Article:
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Activision Blizzard Gets Sued By The United States Government, Reaches Settlement

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Activision Blizzard Gets Sued By The United States Government, Reaches Settlement

Activision Blizzard has been hit with more lawsuits in the past few weeks than... well, I don't have a funny comparison. It's just been sued a lot, okay?

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The Call Of Duty publisher has found itself in especially hot water for the last few months. In July it was hit by a lawsuit from the state of California in regards to claims of harassment and a toxic workplace culture that was enabled by a pervasive "frat boy culture" at the company. Not long after that, Activision employees campaigning for a better work environment, teamed up with Communications Workers of America (CWA) to file a separate lawsuit over unfair labor practices.

Oh, and soon after that, it emerged that the company was being investigated by the United States government over its workplace practices.

World Of Warcraft / Credit: Activision Blizzard
World Of Warcraft / Credit: Activision Blizzard
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Now, the U.S Equal Employment Opportunity Commission (EEOC) has filed a brand-new complaint against Activision Blizzard that alleges the publisher subjected employees to sexual harassment and discrimination.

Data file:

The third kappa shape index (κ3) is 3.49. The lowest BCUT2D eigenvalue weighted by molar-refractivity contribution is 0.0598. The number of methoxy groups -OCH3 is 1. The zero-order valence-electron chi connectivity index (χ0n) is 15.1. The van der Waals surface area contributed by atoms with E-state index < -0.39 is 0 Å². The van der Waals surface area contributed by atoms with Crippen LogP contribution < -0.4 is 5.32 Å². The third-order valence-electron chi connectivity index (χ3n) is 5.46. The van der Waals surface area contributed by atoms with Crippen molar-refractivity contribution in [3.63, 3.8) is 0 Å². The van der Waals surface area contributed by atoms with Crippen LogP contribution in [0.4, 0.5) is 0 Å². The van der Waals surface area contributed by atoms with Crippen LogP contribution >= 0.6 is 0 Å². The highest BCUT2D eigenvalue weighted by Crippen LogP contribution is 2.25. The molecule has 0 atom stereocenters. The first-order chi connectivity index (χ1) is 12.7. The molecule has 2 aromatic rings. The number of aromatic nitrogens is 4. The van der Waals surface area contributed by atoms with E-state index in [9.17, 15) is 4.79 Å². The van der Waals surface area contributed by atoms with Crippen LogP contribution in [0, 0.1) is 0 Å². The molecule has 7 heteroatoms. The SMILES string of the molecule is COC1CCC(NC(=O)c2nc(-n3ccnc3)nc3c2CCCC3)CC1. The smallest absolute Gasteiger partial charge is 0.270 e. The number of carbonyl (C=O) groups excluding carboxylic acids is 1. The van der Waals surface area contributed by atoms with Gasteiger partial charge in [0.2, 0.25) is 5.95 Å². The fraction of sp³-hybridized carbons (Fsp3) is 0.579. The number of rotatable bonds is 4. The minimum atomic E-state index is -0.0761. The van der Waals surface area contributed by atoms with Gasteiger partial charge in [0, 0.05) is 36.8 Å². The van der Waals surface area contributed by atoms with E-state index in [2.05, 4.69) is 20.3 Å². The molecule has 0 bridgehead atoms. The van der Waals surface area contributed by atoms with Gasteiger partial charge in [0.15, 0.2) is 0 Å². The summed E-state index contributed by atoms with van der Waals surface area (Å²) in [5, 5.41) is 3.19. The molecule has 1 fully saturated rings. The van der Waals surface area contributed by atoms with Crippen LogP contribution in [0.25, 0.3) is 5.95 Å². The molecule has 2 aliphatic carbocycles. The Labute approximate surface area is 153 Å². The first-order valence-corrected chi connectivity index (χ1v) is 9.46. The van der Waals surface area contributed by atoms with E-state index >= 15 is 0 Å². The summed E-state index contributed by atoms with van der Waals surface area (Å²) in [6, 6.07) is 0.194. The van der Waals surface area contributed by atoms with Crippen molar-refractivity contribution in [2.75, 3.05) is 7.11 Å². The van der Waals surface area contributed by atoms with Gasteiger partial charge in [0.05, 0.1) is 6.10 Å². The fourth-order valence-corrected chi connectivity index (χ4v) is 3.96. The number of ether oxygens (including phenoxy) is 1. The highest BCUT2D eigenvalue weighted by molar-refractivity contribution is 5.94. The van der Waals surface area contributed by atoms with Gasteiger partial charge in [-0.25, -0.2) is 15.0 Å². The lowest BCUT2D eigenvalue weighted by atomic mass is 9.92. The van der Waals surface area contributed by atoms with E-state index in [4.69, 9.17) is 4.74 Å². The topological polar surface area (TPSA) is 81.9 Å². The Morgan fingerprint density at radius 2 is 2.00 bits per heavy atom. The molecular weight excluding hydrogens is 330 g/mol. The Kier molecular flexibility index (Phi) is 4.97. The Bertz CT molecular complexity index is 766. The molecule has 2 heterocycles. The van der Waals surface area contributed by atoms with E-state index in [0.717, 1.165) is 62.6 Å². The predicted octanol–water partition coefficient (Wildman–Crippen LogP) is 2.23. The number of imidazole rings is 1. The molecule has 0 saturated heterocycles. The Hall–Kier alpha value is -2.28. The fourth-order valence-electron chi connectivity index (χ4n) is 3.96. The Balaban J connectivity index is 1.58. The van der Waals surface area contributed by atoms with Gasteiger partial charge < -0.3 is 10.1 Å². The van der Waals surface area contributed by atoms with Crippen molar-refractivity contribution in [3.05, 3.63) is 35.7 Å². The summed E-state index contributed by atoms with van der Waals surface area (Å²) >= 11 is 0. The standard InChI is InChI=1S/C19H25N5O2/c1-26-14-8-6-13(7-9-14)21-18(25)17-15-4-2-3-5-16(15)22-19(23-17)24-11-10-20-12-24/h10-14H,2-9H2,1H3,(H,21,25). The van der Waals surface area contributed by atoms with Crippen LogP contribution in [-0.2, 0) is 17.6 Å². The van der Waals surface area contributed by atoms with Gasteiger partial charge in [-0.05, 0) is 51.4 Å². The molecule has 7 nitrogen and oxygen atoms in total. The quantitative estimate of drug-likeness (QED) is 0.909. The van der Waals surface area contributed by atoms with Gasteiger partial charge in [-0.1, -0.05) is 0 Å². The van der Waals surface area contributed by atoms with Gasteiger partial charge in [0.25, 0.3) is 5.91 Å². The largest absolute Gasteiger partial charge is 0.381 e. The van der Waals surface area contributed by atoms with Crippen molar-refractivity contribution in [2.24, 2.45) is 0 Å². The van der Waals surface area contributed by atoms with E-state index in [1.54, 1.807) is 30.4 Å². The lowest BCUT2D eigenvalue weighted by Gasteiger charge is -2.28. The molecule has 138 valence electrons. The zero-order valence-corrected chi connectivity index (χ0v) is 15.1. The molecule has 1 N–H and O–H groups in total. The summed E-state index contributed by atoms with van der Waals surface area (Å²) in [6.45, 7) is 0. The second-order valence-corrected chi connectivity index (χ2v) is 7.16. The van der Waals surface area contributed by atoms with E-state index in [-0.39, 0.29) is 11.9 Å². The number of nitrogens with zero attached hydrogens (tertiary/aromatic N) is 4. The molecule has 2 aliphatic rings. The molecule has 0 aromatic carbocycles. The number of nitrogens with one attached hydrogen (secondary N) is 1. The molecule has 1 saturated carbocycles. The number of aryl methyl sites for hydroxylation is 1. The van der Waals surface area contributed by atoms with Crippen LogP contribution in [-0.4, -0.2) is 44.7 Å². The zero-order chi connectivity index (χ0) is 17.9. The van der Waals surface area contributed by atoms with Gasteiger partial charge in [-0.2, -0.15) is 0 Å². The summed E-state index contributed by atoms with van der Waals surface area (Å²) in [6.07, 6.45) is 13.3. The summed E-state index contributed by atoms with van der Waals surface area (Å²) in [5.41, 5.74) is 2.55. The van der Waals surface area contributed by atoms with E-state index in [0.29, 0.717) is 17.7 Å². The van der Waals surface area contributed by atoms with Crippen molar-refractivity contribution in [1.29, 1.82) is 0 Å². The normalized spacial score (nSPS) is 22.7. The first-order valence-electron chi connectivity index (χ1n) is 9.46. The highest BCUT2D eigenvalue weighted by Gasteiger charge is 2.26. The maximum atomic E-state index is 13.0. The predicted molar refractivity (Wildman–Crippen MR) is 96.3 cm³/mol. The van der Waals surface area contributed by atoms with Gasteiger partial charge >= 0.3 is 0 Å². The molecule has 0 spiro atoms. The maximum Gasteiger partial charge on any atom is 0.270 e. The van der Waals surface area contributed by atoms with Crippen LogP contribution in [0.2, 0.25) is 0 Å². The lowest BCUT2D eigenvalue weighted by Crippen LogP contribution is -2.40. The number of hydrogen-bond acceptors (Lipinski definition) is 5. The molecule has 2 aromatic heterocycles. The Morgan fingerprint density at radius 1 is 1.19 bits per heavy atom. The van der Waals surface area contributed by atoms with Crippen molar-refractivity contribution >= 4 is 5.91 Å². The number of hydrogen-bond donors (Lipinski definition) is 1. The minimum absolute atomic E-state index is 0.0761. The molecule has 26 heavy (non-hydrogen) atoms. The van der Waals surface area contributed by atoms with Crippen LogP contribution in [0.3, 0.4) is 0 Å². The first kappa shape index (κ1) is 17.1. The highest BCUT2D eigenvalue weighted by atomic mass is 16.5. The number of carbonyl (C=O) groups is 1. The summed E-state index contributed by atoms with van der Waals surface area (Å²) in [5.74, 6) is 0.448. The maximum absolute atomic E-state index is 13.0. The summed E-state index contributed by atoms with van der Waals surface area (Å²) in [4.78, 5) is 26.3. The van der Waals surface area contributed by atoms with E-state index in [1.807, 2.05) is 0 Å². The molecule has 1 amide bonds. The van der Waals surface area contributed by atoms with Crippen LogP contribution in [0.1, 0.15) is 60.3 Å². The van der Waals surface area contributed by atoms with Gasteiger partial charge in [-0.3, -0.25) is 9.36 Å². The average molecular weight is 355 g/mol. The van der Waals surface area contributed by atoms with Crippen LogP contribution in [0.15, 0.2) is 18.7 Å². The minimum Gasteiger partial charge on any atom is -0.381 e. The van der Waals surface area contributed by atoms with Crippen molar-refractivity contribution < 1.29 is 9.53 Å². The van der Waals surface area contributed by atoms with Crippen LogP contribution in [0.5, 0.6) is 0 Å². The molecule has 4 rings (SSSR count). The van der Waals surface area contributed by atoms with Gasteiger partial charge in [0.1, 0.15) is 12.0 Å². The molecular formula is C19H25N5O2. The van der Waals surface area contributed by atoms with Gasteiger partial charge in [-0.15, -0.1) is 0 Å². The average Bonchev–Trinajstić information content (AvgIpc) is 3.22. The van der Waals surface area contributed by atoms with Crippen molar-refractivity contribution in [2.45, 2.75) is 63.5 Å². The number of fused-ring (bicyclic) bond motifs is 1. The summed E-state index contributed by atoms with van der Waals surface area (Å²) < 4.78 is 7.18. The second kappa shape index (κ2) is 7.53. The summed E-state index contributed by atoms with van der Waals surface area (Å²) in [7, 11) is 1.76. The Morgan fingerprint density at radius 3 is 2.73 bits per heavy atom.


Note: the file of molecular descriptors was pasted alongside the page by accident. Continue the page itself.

The EEOC's complaint states that it started investigating Activision Blizzard in September 2018. It also alleges that "some employees complained about the sexual harassment," and that the company "knew or should have known" about them, but "failed to take corrective and preventive measures. Once Defendants knew or should have known of the sexual harassment [they] failed to take prompt and effective remedial action reasonably calculated to end the harassment."

Activision has since confirmed to investors that it has reached an agreement with the EEOC "to settle claims and to further strengthen policies and programs to prevent harassment and discrimination in the company's workplace."

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This agreement includes an $18 million "fund" designed "to compensate and make amends to eligible claimants." Any money that doesn't go to claimants will be given to "charities that advance women in the video game industry or promote awareness around harassment and gender equality issues as well as company diversity, equity, and inclusion initiatives, as approved by the EEOC," Activision said.

Featured Image Credit: Activision Blizzard

Topics: Activision

Ewan Moore
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